What Heng Swee Keat's stroke means for the average Singaporean

Most of you would have heard by now about Finance Minister Heng Swee Keat's sudden collapse during a recent Cabinet meeting after suffering a stroke.

This has caused waves of concern among Singaporeans, with this being the most significant health issue suffered by a minister since the passing of former Minister Mentor Lee Kuan Yew.

It is assuring to know that Minister Heng is now in stable condition. With the news of Minster Heng's stroke, we have seen an outpouring of good wishes and get well soon messages on his Facebook page as well as on related news articles.

We look at what this means for the average Singaporean.

Importance Of Minister Heng Swee Keat

As the Minister for Finance, Heng Swee Keat is a minister that would strike most Singaporeans as one that the government cannot do without. He heads the Ministry of Finance and is a member of parliament (MP) representing Tampines Group Representation Constituency (GRC). Minister Heng also helms the Committee for Future Economy (CFE), a role which positions Singapore's economic future.

He was the previous Minister for Education and also the Principal Private Secretary to former MM Lee Kuan Yew. Involved in politics since 1997, Minister Heng has more than 18 years of experience under his belt.

Minister Heng is well-known as someone who is earnest, respectable and humble. A core member of the leadership team bringing Singapore forward, many see Minister Heng's potential in becoming the next Prime Minister.

Covering his roles

The question many of us might have now is: who then covers Finance Minister Heng's duties? The government has been quick to respond to this public concern.

Minister of Finance

DPM Tharman Shanmugaratnam was immediately appointed to cover for Minister Heng as the Finance Minister. Minister Tharman was the previous Minister of Finance before Minister Heng took over after the elections in 2015.

Minister Tharman has been serving as a Deputy Prime Minister since 2011 and is the Chairman of the Monetary Authority of Singapore (MAS). He is also a MP of Jurong GRC and was also appointed as the Coordinating Minister for Economic and Social Policies.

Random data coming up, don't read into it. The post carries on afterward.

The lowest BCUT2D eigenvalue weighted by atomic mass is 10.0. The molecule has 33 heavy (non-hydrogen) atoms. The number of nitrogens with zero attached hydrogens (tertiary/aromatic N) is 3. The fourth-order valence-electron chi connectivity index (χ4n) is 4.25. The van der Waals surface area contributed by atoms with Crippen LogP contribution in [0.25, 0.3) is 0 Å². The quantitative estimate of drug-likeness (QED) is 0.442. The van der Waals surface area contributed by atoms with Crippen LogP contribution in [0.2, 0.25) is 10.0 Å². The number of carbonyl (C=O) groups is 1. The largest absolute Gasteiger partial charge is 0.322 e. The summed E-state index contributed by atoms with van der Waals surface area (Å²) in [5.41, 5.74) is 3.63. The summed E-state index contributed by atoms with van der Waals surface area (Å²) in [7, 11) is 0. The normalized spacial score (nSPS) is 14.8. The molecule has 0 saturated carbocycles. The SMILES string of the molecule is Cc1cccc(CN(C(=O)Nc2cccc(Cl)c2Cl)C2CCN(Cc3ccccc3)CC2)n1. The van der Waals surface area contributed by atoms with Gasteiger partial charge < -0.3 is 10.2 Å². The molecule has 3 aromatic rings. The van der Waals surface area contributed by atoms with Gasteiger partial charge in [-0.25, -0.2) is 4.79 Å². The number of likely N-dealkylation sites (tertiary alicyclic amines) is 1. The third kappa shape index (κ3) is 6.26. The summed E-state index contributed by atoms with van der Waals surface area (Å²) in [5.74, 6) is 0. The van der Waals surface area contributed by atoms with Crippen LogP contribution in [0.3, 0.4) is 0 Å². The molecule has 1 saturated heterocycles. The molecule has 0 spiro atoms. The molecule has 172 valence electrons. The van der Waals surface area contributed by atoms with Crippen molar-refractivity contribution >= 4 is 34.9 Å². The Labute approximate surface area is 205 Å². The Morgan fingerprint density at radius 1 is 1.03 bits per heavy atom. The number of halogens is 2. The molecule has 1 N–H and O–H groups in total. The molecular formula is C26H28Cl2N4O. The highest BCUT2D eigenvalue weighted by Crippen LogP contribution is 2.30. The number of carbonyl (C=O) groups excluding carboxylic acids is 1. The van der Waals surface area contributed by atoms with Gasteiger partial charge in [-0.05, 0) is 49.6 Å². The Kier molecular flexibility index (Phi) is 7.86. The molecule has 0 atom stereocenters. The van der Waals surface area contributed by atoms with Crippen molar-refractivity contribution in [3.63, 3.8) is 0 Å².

With his vast experience as a former Finance Minister, this interim appointment comes with little surprise and the Ministry of Finance is in good hands.

MP of Tampines GRC

PAP member Sin Boon Ann, a former MP of Tampines GRC, will be standing in for Minister Heng's grassroots duties as the second advisor. Sin is the Deputy Managing Director of the Corporate and Finance Department of law firm Drew & Napier.

Although Sin is an unelected party member, his appointment to oversee constituency matters does not come without reason. From previous cases, such as the passing of PAP MPs Dr Ong Chit Chung in 2008 and Dr Balaji Sadasivan in 2010, PM Lee has said that a by-election is not necessarily called as there are other MPs within the GRC that are capable of looking after the ward.

Committee for Future Economy (CFE)

Minster for Trade and Industry, S Iswaran has been appointed as the Co-Chairman of the CFE. Minister in the Prime Minister's Office, Chan Chun Sing, will then fill Minister Iswaran's vacated role as Deputy Chairman of CFE.

Be prepared at an individual, business and national level

The news of Minister Heng's stroke came as a huge shock to Singaporeans. Most would think that Ministers have the best healthcare services provided, with regular medical checkups done. Furthermore, at 54 years of age, Minister Heng would be considered as a relatively young minister.

However, health issues can often come unexpectedly, be it young or old. We must all take the necessary precautionary steps for ourselves and for our loved ones by scheduling frequent medical checks and not to to take small symptoms too lightly.

This also serves as a reminder for us, to have the appropriate insurance policies in place. We need to be aware of what insurance policies we have as well as what we lack. It also raises the importance of saving up for rainy days, with our health being the top priority.

The reminder that any health issues can strike suddenly isn't just limited to individual. Businesses face this "key man" risk as well. C-level executives of businesses may suffer illness without warning, thus sending the business to tackle ongoing challenges without their key man around. And as we learn in the past week, the "key man" risk also exists at the national level.

Even as we say people carry "an incredible load" within our organisation, be it running a business or a country, we must still remember to always have a backup plan should the worst happen. An insurance plan isn't just about buying the right insurance policy; it is also ensuring that you have a fallback plan as well.

We are still not sure about Minister Heng's condition though we are confident he is getting the best possible healthcare. The road to recovery is going to take time. While we hope for our minister to have a full and speedy recovery, it might be more prudent, on the national level, to plan for a cabinet that takes into consideration the possibility that Minister Heng may remain on the sideline for the foreseeable future.

Even when he returns, the "incredible load" that he was taking care of should be shared among more individuals within the government.

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